Arshad Iqbal is a 17-year-old boy who recently discovered that he loves to play the drums. He has the knack to play the instrument, but he did not know it till students at the Nixor College helped him and other students at his school by giving summer lessons in drumming and theatre.
Iqbal and his friends study at the Deaf Reach School (DRS), an institution that offers academic and vocational skills training for hearing-impaired individuals. With the help of these college students, 20 DRS students performed “I Am”, a musical that tells the story of a deaf boy named Arshad, at the Pakistan American Cultural Centre’s (PACC) Auditorium on Thursday afternoon.
In a play directed by Huma Nadeem, a sophomore at Nixor, Iqbal played the role of Arshad, a boy who has a deep-rooted passion to play the drums. As he strikes his drumsticks against the drum skin, Arshad thinks he is performing well. But his brilliance is not acknowledged by anyone; his mother and teachers discourage him and he feels shunned by society, till one day he wins the heart of a teacher who helps him deliver a spectacular performance.
With the help of his teacher and translator Jessica Johnson, the actor (Iqbal) tells The Express Tribune, “I have worked very hard at this play and I am glad everyone enjoyed my performance.” But then he adds: “I have a question for you: why are we deaf and why are we ignored by society? Until my mother told me there are others like me, I thought I was the only one in this world.”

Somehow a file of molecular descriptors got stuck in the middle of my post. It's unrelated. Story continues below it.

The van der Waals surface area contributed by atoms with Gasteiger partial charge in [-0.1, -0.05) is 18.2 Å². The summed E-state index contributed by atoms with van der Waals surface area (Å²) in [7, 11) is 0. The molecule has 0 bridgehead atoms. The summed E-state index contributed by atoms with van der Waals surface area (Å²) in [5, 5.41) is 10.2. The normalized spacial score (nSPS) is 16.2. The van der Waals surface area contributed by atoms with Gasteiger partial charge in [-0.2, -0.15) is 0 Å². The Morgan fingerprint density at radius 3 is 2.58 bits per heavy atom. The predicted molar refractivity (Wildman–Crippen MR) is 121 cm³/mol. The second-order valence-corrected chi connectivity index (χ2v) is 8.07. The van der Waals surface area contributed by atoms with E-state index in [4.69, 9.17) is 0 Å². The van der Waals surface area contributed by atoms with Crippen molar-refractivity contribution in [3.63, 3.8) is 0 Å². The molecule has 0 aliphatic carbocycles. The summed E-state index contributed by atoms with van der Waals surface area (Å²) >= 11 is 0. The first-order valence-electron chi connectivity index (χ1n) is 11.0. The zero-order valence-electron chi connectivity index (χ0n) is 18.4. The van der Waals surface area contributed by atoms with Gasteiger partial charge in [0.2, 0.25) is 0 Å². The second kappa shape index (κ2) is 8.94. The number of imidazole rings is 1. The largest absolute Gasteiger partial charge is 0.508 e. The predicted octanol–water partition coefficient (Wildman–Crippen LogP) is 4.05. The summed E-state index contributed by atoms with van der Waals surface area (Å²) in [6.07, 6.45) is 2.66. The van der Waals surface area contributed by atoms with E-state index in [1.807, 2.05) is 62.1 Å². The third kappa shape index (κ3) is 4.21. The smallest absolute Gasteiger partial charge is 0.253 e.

A volunteer from the college, Mashaal Saaeed said, “We learnt a lot from these children. I am sure they learnt something from us too. For the first time we introduced deaf theatre in Pakistan and I am proud I was part of the team.”
Cheers from the crowd
Wild cheers were heard as the performance ended, with the audience raving about the performers’ talent. One guest said that the kids’ effort was admirable, while other young attendees gasped that it was “awesome”.
Sarah Shaikh, Marketing Manager of the Family Education Services Foundation which runs the Deaf Reach School said, “This was a novel opportunity and a great combination for both the institutes. It’s sad when you are told that you are deaf; that you have a PhD brain and an artistic inspiration. But the frustrating part of life is when your parents discourage you and the general community does not come forward to help you. For us, the idea was to show their talent to the world, their best face, and marvel at it.”
“I Am” was a one-day performance.
Published in The Express Tribune, July 23rd, 2012.
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